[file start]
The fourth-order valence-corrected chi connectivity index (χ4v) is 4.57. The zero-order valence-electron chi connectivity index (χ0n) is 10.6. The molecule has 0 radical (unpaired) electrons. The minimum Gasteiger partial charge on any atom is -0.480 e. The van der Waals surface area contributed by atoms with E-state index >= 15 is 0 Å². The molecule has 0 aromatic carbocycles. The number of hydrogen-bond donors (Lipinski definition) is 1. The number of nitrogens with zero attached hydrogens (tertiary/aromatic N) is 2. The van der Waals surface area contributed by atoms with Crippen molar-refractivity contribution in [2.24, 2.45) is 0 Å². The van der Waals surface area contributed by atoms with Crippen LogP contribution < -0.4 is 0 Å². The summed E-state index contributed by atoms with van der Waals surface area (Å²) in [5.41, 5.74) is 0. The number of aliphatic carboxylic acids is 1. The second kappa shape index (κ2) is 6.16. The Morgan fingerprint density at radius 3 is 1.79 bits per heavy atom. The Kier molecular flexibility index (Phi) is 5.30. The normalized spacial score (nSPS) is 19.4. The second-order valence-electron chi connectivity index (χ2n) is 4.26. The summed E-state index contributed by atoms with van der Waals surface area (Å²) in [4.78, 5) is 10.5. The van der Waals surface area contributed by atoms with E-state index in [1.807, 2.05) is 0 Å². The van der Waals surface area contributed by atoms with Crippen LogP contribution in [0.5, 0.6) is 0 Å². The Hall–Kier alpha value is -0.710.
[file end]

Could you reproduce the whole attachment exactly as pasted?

The fourth-order valence-corrected chi connectivity index (χ4v) is 4.57. The zero-order valence-electron chi connectivity index (χ0n) is 10.6. The molecule has 0 radical (unpaired) electrons. The minimum Gasteiger partial charge on any atom is -0.480 e. The van der Waals surface area contributed by atoms with E-state index >= 15 is 0 Å². The molecule has 0 aromatic carbocycles. The number of hydrogen-bond donors (Lipinski definition) is 1. The number of nitrogens with zero attached hydrogens (tertiary/aromatic N) is 2. The van der Waals surface area contributed by atoms with Crippen molar-refractivity contribution in [2.24, 2.45) is 0 Å². The van der Waals surface area contributed by atoms with Crippen LogP contribution < -0.4 is 0 Å². The summed E-state index contributed by atoms with van der Waals surface area (Å²) in [5.41, 5.74) is 0. The number of aliphatic carboxylic acids is 1. The second kappa shape index (κ2) is 6.16. The Morgan fingerprint density at radius 3 is 1.79 bits per heavy atom. The Kier molecular flexibility index (Phi) is 5.30. The normalized spacial score (nSPS) is 19.4. The second-order valence-electron chi connectivity index (χ2n) is 4.26. The summed E-state index contributed by atoms with van der Waals surface area (Å²) in [4.78, 5) is 10.5. The van der Waals surface area contributed by atoms with E-state index in [1.807, 2.05) is 0 Å². The van der Waals surface area contributed by atoms with Crippen LogP contribution in [0.5, 0.6) is 0 Å². The Hall–Kier alpha value is -0.710.